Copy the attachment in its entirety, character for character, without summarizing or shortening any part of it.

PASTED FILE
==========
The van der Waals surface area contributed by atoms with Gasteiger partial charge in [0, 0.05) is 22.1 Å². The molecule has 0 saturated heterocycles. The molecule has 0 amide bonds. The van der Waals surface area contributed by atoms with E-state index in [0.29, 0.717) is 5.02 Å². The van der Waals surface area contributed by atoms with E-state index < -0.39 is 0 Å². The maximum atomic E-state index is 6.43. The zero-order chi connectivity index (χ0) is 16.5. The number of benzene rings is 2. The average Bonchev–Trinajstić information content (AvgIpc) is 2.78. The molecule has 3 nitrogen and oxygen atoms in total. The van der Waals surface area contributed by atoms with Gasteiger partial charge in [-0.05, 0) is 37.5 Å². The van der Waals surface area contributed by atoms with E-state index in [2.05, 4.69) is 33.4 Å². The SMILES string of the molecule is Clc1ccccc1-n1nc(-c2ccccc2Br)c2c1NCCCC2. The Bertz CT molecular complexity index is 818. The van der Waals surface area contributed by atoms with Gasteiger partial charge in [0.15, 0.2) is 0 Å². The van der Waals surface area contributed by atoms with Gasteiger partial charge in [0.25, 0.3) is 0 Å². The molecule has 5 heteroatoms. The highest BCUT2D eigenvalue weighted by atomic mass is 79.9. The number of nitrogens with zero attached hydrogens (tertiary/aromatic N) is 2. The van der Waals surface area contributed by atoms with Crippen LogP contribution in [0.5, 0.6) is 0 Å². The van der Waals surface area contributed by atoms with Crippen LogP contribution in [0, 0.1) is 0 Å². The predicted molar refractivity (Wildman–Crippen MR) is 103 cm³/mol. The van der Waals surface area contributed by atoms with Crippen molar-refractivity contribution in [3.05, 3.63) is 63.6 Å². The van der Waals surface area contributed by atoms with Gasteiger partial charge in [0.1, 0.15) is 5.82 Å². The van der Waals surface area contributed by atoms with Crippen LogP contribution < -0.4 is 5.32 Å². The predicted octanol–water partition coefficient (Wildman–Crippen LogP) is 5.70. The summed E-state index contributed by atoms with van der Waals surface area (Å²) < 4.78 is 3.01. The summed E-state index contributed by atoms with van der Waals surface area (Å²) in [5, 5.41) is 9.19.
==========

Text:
The van der Waals surface area contributed by atoms with Gasteiger partial charge in [0, 0.05) is 22.1 Å². The molecule has 0 saturated heterocycles. The molecule has 0 amide bonds. The van der Waals surface area contributed by atoms with E-state index in [0.29, 0.717) is 5.02 Å². The van der Waals surface area contributed by atoms with E-state index < -0.39 is 0 Å². The maximum atomic E-state index is 6.43. The zero-order chi connectivity index (χ0) is 16.5. The number of benzene rings is 2. The average Bonchev–Trinajstić information content (AvgIpc) is 2.78. The molecule has 3 nitrogen and oxygen atoms in total. The van der Waals surface area contributed by atoms with Gasteiger partial charge in [-0.05, 0) is 37.5 Å². The van der Waals surface area contributed by atoms with E-state index in [2.05, 4.69) is 33.4 Å². The SMILES string of the molecule is Clc1ccccc1-n1nc(-c2ccccc2Br)c2c1NCCCC2. The Bertz CT molecular complexity index is 818. The van der Waals surface area contributed by atoms with Gasteiger partial charge in [0.15, 0.2) is 0 Å². The van der Waals surface area contributed by atoms with Gasteiger partial charge in [0.25, 0.3) is 0 Å². The molecule has 5 heteroatoms. The highest BCUT2D eigenvalue weighted by atomic mass is 79.9. The number of nitrogens with zero attached hydrogens (tertiary/aromatic N) is 2. The van der Waals surface area contributed by atoms with Crippen LogP contribution in [0.5, 0.6) is 0 Å². The van der Waals surface area contributed by atoms with Crippen LogP contribution in [0, 0.1) is 0 Å². The predicted molar refractivity (Wildman–Crippen MR) is 103 cm³/mol. The van der Waals surface area contributed by atoms with Crippen molar-refractivity contribution in [3.05, 3.63) is 63.6 Å². The van der Waals surface area contributed by atoms with Gasteiger partial charge in [0.1, 0.15) is 5.82 Å². The van der Waals surface area contributed by atoms with Crippen LogP contribution < -0.4 is 5.32 Å². The predicted octanol–water partition coefficient (Wildman–Crippen LogP) is 5.70. The summed E-state index contributed by atoms with van der Waals surface area (Å²) < 4.78 is 3.01. The summed E-state index contributed by atoms with van der Waals surface area (Å²) in [5, 5.41) is 9.19.